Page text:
Since it was first created by the indigenous people of this land some one thousand years ago, the Man Mound has been the site for an untold number of gatherings and ceremonies. The event held at the Man Mound celebrated its designation by the National Park Service as Wisconsin’s 43rd National Historic Landmark. This federal designation recognizes the special significance of the Man Mound as an important place which portrays and interprets the broad and long history of the land which is now the United States.
The Man Mound National Historic Landmark Gathering featured exhibits from organizations involved with the preservation and on-going care of the Man Mound such as the Sauk County Historical Society and the Wisconsin Archeological Society. Exhibits focused on the three other National Historic Landmarks in Wisconsin related to indigenous peoples - Aztalan, Copper Culture State Park and Silver Mound, as well as the three other National Historic Landmarks in Sauk County including the Aldo Leopold Shack, Van Hise Rock and the Ringling Brothers Circus Winter Quarters. Other exhibits included the Ho-Chunk Nation and Effigy Mounds National Monument. There was a formal presentation to mark the new National Historic Landmark designation with speakers from the Ho-Chunk Nation, the National Park Service and the Wisconsin Historical Society. A special part of this presentation was a performance by a Ho-Chunk Drum Group. The presentation included the unveiling of new interpretive panels and the National Historic Landmark plaque.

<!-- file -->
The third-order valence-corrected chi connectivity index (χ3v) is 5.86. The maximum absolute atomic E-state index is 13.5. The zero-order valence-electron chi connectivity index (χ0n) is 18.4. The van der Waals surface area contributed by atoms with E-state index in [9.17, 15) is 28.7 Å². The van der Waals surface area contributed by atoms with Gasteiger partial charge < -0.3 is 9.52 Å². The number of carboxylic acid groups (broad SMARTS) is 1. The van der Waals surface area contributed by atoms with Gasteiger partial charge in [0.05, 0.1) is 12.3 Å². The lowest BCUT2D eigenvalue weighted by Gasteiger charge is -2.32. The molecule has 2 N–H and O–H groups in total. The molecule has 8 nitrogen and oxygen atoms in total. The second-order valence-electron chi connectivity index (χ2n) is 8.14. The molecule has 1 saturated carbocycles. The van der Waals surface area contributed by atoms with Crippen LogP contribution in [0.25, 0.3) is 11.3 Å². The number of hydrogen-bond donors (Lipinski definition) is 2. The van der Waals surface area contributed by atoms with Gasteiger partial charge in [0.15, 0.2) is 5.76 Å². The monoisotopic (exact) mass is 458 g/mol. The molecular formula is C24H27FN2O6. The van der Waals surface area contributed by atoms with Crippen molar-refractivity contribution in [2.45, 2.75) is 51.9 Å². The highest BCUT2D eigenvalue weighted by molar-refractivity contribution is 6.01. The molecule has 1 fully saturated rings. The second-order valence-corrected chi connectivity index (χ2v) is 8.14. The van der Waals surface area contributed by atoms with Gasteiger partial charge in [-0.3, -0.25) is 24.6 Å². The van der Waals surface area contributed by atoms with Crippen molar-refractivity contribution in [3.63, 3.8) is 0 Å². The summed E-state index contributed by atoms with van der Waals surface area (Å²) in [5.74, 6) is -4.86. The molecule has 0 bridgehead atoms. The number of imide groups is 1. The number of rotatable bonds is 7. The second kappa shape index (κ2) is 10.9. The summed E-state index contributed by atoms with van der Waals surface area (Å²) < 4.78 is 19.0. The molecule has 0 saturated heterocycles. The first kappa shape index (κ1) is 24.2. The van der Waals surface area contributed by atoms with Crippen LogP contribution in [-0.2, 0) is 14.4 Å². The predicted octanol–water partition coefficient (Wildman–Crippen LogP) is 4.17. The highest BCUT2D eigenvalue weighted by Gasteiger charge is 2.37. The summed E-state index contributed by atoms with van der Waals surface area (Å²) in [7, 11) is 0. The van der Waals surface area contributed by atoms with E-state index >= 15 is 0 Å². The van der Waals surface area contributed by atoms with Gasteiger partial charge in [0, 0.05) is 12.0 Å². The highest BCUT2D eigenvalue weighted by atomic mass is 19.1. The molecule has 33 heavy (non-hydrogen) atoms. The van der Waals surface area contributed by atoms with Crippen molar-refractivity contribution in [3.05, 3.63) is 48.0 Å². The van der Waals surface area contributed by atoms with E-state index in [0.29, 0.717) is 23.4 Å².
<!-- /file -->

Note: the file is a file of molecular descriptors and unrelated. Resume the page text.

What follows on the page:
Although the Man Mound is always available for visits throughout the year, the Man Mound National Historic Landmark Gathering will provide a special opportunity to learn about the Man Mound and other effigy mounds in this area, as well as the National Historical Landmark program. Participants can also engage with people and organizations that are actively involved with caring for the cultural and natural heritage of this land, and to show respect for the Man Mound as a thousand-year-old cultural landmark. The event was sponsored by the Sauk County UW Extension, Arts & Culture Committee, Sauk County Parks Department, the Ho-Chunk Nation and the Sauk County Historical Society.
People Are the Fabric of Our Community, a project of the Baraboo Public Art Association, recently honored Sauk County Historical Society Executive Director, Paul Wolter, with a portrait on the wall of the former Spurgeon’s department store. Artist Kelly Meredith created the murals, which number 23 to date. The project’s objectives are to beautify Baraboo and celebrate its heritage. The honorees are persons who have contributed to the enhancement of the city and devoted their time and talents to make it a better place to live. From the left are, Paul Wolter, his wife, Anne, and Sharon McArthur, who helped nominate Wolter.